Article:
Keeping the water clean is also a conscious practice among the iBesao, who consciously do not spit or use soap near water sources. Washing of clothes and equipment used for chemical agricultural inputs is done away from the water sources.
Displeasing the nakinbaey results in its abandoning the area. Besao elders recall two water sources, in Kinpit-ek and in Betak, believed to have abandoned by the nakinbaey in the 1940s. If it does not leave the area when offended, the nakinbaey reduces its water production. Water from most sources in Besao has reportedly been decreasing. Some elders attribute this to the non-practice of legleg, a cleansing ritual officiated by community elders with the participation of all water users to appease and please the nakinbaey inhabiting the water source. In recognition of positive traditional practices and values, there is an increasing community support for the revival of the legleg as reflected in Besao's Ancestral Domain Management Plan, accepted in 2002.
Shared Water Ownership
Water is considered a shared resource that cannot be privatized. While ownership is communal, priority rights to water systems are vested in the community of farmers who first tapped the system for their use. Rights also are claimed by the community through which the water naturally flows. No one is allowed to divert water from its natural course or from existing irrigation systems without consent from the communities that depend on it.
Rights to access and use water for irrigation come with the right to land. The transfer of water rights follows the transfer of land ownership through sale, barter, or inheritance.
In cases where water sources are found within traditionally private lands, the landowner has rights to the land but not to the water. He has priority to use the water but no discretion to divert or stop the flow of the water.
The Kapusean source in Suquib, for example, is located within the rice field of the farmer Gan-i. The spiritual regard for water and community rights to own and access the water, however, prevail over Gan-i's ability to farm all year round. As recalled by Joaquin Anosan of Suquib, all the farmers using the Kapusean source downstream of Gan-i's field have agreed to give a part of their harvest to Gan-i in exchange for his lost opportunity to continously farm his field. Today, Gan-i's grandchildren have been allowed to use the rice field but are restricted by the community from using farm animals in tilling it.
Out of the 88 communal irrigation systems listed by the municipal agricultural office, 78 are classified as "private" (privately constructed by the farmer/user). These are the traditional irrigation systems that were used by the parents or grandparents of the present owners.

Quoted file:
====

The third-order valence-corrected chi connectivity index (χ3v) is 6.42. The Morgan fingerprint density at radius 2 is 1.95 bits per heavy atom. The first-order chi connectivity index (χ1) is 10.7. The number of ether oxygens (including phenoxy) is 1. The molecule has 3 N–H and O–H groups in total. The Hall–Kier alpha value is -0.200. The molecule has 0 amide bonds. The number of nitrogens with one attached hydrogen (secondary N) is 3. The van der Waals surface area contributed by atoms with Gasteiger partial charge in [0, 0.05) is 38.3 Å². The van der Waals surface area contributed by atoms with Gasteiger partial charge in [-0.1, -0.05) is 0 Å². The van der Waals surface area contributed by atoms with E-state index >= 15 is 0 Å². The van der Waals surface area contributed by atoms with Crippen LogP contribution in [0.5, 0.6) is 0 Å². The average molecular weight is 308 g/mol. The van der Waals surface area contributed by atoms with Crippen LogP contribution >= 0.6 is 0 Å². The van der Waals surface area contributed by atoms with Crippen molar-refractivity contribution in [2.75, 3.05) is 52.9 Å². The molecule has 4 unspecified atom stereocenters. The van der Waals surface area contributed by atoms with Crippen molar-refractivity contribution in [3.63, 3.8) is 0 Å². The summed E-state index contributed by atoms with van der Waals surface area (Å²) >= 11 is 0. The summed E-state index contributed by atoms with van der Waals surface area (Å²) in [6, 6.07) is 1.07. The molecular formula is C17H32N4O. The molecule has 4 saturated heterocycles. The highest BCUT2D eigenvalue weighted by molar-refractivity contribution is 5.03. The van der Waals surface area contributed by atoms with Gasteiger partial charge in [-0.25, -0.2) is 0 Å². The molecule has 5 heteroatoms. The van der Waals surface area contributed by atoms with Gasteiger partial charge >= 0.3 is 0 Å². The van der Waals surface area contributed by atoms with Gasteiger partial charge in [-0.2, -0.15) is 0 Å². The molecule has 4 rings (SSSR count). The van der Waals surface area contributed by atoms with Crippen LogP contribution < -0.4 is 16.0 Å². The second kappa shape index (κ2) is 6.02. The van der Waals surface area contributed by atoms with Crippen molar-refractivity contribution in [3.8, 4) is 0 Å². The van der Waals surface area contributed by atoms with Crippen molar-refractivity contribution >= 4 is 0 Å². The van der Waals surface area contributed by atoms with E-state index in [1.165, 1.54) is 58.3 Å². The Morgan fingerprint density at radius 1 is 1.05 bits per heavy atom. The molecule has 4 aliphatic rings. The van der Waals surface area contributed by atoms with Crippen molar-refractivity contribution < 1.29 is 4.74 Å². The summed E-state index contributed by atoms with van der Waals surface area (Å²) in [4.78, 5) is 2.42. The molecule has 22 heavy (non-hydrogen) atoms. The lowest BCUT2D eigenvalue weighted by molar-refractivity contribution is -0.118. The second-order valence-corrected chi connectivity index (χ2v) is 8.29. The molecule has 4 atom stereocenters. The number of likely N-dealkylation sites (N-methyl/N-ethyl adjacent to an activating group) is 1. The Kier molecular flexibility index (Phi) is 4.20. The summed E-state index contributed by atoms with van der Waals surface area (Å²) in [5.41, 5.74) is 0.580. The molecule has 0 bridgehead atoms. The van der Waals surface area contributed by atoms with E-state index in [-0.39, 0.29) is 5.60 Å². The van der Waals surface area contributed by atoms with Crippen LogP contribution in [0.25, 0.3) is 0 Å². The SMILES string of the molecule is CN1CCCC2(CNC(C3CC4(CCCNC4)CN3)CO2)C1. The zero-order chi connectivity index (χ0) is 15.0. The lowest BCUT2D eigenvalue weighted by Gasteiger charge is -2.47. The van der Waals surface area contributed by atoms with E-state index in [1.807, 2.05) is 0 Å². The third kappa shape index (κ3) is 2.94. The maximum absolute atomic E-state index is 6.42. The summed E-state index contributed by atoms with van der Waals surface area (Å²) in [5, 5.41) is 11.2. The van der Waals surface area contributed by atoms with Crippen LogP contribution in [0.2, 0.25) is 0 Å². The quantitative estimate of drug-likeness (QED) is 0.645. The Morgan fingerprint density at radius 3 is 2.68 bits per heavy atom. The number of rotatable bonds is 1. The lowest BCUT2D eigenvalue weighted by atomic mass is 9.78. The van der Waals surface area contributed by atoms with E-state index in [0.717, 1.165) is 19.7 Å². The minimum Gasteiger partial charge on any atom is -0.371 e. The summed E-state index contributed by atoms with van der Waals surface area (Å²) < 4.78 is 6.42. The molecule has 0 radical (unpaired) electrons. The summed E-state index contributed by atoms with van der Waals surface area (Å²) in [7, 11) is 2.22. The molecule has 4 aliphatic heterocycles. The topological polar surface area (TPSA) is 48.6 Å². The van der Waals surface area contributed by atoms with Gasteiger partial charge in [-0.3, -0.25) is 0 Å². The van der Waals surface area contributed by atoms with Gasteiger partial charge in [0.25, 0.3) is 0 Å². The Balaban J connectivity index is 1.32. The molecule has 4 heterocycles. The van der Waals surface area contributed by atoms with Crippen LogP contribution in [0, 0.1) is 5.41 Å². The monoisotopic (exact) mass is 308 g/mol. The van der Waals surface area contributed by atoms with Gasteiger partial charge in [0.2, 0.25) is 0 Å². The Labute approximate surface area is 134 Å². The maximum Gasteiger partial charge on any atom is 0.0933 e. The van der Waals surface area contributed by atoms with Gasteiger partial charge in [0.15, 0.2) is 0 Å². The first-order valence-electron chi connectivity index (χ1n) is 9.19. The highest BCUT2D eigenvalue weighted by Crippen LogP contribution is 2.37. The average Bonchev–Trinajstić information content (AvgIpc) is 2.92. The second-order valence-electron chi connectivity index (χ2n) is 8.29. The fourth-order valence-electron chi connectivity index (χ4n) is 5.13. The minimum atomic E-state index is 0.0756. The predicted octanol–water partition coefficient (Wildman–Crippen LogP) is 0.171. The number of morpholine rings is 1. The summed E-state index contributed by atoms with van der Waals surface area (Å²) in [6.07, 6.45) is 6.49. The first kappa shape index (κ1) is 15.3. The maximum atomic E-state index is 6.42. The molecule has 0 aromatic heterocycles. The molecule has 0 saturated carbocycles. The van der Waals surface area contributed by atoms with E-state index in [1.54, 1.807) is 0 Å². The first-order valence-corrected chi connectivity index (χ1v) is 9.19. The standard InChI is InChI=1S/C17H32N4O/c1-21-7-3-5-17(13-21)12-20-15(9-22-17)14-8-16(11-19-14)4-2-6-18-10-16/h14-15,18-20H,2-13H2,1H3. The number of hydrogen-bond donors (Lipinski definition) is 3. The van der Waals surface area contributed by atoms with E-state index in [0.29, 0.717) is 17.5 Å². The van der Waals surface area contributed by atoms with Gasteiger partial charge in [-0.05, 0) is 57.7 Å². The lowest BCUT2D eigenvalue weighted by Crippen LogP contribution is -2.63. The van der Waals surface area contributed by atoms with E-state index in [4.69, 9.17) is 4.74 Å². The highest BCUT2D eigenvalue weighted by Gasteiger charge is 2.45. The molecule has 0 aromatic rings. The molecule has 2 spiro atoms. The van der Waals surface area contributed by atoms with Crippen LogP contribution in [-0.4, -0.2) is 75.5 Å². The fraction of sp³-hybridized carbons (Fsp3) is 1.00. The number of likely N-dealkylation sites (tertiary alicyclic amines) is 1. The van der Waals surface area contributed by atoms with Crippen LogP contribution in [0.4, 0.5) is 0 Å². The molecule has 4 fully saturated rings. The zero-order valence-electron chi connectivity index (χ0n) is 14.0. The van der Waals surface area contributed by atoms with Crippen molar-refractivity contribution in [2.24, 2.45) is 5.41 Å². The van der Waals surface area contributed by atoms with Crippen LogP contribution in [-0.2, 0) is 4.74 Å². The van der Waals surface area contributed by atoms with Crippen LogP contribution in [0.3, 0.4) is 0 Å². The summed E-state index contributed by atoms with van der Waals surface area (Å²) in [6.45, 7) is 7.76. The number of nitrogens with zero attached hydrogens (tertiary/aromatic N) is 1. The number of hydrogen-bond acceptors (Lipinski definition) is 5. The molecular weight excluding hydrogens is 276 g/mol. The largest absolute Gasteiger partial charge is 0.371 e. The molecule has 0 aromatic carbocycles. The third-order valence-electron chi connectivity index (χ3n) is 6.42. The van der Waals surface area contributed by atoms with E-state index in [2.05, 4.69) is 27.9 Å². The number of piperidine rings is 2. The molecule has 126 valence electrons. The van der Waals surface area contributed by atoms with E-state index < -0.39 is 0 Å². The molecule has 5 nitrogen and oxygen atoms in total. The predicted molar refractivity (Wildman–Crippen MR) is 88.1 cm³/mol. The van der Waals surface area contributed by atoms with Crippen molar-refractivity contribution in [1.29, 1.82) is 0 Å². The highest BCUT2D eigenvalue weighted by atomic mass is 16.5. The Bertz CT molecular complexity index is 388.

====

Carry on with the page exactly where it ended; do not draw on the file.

Farmer-irrigators using a common water source belong to the dumapat, an informal organization particularly concerned about the equitable access to and distribution of water. There is no designated head for each dumapat, but leadership is usually attributed to the knowledgeable elders or to the most articulate.
Cooperative Dumapat Water Management
Dumapat membership is based on ownership of traditionally irrigated land along the downflow of the water. Thus, present-day farmer-irrigators trace their families' membership in the dumapat back at least four to five generations.
All irrigation water matters are taken to the dumapat, from the establishment and day-to-day maintenance of irrigation canals to conflict resolution. Dumapats are particularly mobilized during the dry season when water supply decreases. From January to February, the dumapat cleans and rehabilitates irrigation canals and structures installed in the water source area to facilitate easy flow of water to the rice fields in the dry season (March to May). Each member family of the dumapat sends at least one representative to these cleaning up activities. Members who are not able to participate are fined in cash or in kind based on their capacity to pay.
The depletion of the water supply during the summer prompts the dumapat to monitor the equitable distribution of water to the fields. Watering the fields is done through a four-day banbanes (taking turns) system, in which each dumapat member has a scheduled time for watering.
During the banbanes, a dumapat member has the right to stop the water flow but only within the time allotted to water his fields. The member does this by creating temporary mud walls that cut across the canal or by temporarily removing installed troughs that supply water to other fields. Members of each dumapat are expected to watch for their turn. Once a field is filled up with water, the next field-owner temporarily removes the mud wall to water to his field.